Assalam'alyakum, I think many legitimate issues were brought up, such as when the women are totally cordoned off, soemtimes that raises the noise level because women arent' really participating, which then causes tension to rise when the women are asked to be 'quiet' please as if 'gosh they always talk so much'. And yes its true, if they have a queston or feedback, they are then automatically intmidated to say anything. And its quite annoying for the sisters who were trying to listen from the very beginning.However, I think sometimes 'having no separation' etc can go too far in the sense that while having no separation is fine, what needs to be stressed also is the dress code of men and women and their behavior because the Prophet's (saw) mosque had no separation but the men and women also acted much differently than today. So the coin has two sides and both need to be stressed. We cannot stress the 'no separation' and then have people dress and behave very inappropriately in the mosque and never really address that issue.Cuz if the men and women continue to behave and dress inappropriately, and we still stress 'no separation', that is just going to further fitna in the mosque, and not necessarily the sunnah.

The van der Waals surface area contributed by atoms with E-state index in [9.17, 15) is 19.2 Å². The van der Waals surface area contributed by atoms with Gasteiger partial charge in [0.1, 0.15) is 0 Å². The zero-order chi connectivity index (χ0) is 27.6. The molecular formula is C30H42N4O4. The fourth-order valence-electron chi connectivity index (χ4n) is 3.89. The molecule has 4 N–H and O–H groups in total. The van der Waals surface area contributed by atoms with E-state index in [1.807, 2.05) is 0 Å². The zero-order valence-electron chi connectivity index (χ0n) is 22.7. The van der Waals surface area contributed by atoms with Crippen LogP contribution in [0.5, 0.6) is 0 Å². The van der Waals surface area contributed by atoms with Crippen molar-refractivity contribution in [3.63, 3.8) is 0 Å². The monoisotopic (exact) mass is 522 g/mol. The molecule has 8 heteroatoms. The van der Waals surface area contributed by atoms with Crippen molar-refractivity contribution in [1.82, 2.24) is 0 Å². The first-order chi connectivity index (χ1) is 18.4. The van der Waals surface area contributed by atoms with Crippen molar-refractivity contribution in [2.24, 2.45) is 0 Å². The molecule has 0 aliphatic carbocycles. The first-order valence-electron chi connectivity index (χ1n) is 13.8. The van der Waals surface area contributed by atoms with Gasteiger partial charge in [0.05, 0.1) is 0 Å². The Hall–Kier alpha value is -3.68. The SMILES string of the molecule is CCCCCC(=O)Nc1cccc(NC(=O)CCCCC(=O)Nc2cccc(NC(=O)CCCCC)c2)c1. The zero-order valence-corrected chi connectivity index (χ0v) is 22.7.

east coast